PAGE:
A Tale of Two Countries: Genocide in Xinjiang
While Washington DC condemned genocide in China, Westminster chose trade over human rights.
Jan. 19 was a historic day — for many reasons. Most people will remember it as the final full day in the White House for Donald Trump. But something far more important consumed the day, as, on both sides of the Atlantic, politicians gave their verdict on the genocide and human rights abuses against the Uyghur people in Xinjiang, China.
It was a tale of two countries.
Both the outgoing Trump administration and the incoming Biden administration condemned Chinese rights abuses in Xinjiang, calling it a “genocide”. The state department’s report was highly critical, and rightly so. It called out China’s internment of more than a million Uyghur Muslims in the region, and their abuse, torture, deprivation, and murder.
This report came after the administration recently blocked all cotton and tomato imports from Xinjiang due to suspicions of the use of forced labour in supply chains in the besieged region. We can all be glad that Trump, a dangerous threat to democracy, and Pompeo, a Secretary of State who has indulged Trump by engaging in conspiracy theories about China inventing Sars-CoV-2, have now gone. But whatever our other political views, the Trump administration has led well on the issue of genocide in Xinjiang.
Joe Biden, too, has shown a clear willingness to stick with this strategy, though tempering its wilder, conspiracy theory edges. Back in August last year, he called China’s actions a genocide, and he has repeated that time and again since.
Both sides of the political aisle in the US are showing an admirable commitment to upholding human rights and defending persecuted minorities, at least where China’s abuses in Xinjiang province are concerned.
That could not be less true in the UK. A Jan. 19 vote on the amendments made to the Trade Bill by the House of Lords rubbished the genocide amendment by a majority, albeit slim (the Commons has 650 members), of 11 votes.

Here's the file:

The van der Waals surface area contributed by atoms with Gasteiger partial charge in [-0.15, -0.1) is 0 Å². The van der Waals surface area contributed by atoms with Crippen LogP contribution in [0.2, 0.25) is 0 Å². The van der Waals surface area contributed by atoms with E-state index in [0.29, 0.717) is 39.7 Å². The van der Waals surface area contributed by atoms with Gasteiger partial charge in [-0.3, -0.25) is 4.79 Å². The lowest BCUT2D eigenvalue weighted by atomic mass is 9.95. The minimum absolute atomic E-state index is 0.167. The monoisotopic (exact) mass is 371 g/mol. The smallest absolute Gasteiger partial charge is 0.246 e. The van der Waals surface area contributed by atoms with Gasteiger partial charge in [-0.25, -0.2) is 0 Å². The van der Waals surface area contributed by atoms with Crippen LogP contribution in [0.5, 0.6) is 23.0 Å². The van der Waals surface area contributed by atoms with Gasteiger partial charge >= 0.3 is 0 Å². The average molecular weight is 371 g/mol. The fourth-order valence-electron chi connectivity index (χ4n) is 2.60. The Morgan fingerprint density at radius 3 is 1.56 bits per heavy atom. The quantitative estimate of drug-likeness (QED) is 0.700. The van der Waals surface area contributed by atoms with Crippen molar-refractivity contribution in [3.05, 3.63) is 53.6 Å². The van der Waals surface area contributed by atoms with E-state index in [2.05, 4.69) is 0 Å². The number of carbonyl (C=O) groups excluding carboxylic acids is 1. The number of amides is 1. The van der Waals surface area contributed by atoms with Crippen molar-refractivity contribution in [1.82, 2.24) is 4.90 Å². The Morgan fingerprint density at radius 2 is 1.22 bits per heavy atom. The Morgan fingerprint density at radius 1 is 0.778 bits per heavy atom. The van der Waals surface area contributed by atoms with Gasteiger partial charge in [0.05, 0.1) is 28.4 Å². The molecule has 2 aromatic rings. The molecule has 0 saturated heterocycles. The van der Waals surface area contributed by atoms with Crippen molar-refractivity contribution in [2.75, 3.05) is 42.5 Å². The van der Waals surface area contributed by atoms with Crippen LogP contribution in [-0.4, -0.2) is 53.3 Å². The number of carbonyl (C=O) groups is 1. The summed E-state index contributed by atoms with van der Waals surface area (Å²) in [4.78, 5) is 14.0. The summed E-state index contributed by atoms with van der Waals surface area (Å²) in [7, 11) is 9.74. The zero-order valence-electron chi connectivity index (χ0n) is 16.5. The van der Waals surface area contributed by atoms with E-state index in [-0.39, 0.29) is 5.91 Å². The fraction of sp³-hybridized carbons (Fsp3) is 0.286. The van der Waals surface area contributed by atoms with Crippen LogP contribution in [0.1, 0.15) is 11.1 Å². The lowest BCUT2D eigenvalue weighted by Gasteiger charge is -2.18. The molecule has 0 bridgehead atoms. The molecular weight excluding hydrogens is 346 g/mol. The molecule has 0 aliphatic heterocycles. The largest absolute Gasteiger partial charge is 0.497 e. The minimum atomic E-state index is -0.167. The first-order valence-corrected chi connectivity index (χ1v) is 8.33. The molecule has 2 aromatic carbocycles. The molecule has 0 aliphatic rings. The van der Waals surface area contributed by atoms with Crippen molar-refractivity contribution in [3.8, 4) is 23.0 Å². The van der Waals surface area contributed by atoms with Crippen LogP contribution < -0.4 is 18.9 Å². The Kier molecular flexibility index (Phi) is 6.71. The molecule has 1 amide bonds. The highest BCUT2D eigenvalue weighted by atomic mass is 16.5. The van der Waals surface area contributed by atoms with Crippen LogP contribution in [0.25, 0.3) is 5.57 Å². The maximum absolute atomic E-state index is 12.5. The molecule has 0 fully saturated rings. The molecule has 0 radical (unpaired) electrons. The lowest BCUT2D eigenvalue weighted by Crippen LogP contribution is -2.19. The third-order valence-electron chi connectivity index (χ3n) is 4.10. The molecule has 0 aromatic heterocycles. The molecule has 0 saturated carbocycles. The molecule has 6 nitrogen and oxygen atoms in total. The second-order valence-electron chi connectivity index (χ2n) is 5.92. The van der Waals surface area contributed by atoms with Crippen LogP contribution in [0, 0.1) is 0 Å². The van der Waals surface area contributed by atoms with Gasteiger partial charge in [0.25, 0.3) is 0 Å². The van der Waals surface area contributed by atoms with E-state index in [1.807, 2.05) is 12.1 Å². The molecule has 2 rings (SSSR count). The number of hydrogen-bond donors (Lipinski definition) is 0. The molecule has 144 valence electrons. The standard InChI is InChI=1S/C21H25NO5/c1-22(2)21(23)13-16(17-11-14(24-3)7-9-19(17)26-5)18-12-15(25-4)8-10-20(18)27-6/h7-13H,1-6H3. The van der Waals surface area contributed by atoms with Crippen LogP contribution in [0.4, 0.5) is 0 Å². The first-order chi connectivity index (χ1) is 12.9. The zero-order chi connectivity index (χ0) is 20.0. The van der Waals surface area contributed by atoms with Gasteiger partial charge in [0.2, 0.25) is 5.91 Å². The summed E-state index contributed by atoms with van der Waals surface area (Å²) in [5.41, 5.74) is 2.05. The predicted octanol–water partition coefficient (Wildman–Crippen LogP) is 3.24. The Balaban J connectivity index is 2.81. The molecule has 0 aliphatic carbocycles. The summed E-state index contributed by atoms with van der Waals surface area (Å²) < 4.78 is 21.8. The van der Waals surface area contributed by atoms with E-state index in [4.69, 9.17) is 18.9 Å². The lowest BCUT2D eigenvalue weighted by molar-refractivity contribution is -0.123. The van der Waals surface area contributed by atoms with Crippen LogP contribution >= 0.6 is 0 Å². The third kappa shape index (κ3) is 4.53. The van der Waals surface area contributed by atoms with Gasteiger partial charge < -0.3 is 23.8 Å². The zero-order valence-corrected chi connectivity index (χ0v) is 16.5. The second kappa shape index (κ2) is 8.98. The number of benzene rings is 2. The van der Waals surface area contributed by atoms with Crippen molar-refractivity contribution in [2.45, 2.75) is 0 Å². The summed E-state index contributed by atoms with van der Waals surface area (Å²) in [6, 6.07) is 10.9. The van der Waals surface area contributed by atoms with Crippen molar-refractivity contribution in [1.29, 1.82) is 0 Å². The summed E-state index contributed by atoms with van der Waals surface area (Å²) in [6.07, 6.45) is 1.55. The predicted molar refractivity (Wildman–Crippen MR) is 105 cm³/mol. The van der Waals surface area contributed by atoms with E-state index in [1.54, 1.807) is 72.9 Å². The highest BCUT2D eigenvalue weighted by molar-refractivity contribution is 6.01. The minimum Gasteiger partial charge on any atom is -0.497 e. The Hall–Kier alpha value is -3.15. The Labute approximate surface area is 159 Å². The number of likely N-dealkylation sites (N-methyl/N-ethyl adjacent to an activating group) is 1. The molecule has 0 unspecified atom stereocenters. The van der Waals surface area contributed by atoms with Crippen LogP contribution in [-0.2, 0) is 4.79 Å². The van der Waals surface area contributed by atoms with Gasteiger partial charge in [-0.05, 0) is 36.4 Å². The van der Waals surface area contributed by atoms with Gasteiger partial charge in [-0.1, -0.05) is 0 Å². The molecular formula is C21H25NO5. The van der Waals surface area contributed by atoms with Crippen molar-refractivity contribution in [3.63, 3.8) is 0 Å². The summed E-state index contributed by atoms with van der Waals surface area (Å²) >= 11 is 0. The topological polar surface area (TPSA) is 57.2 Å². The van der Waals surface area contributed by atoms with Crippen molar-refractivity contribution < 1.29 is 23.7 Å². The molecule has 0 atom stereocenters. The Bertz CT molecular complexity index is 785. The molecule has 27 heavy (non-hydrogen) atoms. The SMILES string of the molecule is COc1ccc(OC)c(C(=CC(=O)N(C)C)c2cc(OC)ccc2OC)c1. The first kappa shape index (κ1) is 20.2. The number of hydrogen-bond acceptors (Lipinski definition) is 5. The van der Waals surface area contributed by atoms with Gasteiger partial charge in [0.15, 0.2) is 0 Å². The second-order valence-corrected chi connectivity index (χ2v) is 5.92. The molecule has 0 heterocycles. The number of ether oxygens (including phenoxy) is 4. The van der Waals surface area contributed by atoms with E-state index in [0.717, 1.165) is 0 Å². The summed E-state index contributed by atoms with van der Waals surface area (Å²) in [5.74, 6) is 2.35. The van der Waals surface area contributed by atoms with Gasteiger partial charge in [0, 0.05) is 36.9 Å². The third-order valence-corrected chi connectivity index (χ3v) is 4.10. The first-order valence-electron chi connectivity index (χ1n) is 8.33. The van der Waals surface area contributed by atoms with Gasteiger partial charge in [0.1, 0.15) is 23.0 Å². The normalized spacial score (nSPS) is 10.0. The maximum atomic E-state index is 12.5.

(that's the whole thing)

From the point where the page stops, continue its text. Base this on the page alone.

The amendment was designed to provide an additional, more effective layer of scrutiny over all future trade negotiations: if the High Court declared a country to be perpetrating genocide, then the government would not be able to enter into trade negotiations.
The Labour Party, the Liberal Democrats, and many other opposition parties took a principled stand against the government’s motion to scrap the amendment, voting in favour of human rights, compassion, and dignity. The Conservative government whipped its members to rubbish the amendment, and most of their MPs did: around 30 rebelled to vote against, and some abstained on the bill. In the end, the rebellion was not enough.
Conservative MPs justified voting against the amendment under the guise of standing for parliamentary sovereignty, a key principle of the British constitution, and against judicial overreach, as the courts are traditionally weak against the will of Parliament in the UK. They demanded that MPs be given the say, but with a large government majority and the Prime Minister, Boris Johnson, saying that he wants a “productive relationship” with China, it looks highly unlikely that MPs would block a trade agreement on the basis of genocide and human rights abuses.
“Of course I am horrified by the rights abuses in Xinjiang, Mr Speaker, but it is not for the courts to decide who the government can make trade agreements with,” was the general sentiment from Tory MPs.
That raises an obvious question, in light of the government saying that it is for international courts of law to determine genocide, not British courts: why should the UK accept the verdict of the flawed international legal system, which China and other rights abusers have infiltrated and now control, when we could accept instead the verdict of our much more functional legal system, which is not subject to Chinese influence and control (at least not in an ideal world — see my article on China exporting its suppression of free speech for more on Chinese influence in the UK and elsewhere)?
The only answer I can think of to this question, is that the government is putting trade over rights, or, perhaps even more dangerously, is buying into the German principle of Wandel durch Handel, or change through trade, and believes that trade and rights are mutually inclusive.
For the global response to Chinese genocide in Xinjiang, it was an important day, but not wholly for the right reasons. The Western world’s philosophy on dealing with China and Russia is only diverging yet more: the US opposing rights abuses, genocide, and authoritarianism abroad; the EU and UK choosing to trade, while “calling out” rights abuses.
But calling them out isn’t enough. China and Russia don’t respond to criticism, they respond to incentives. The only way to re-set those incentives is to refuse to trade with them, and slowly divest from trade to the greatest extent possible.
Jan. 19 was a day of binary opposites, a tale of two countries, allied against China, but only one of them taking the principled stand against abuses.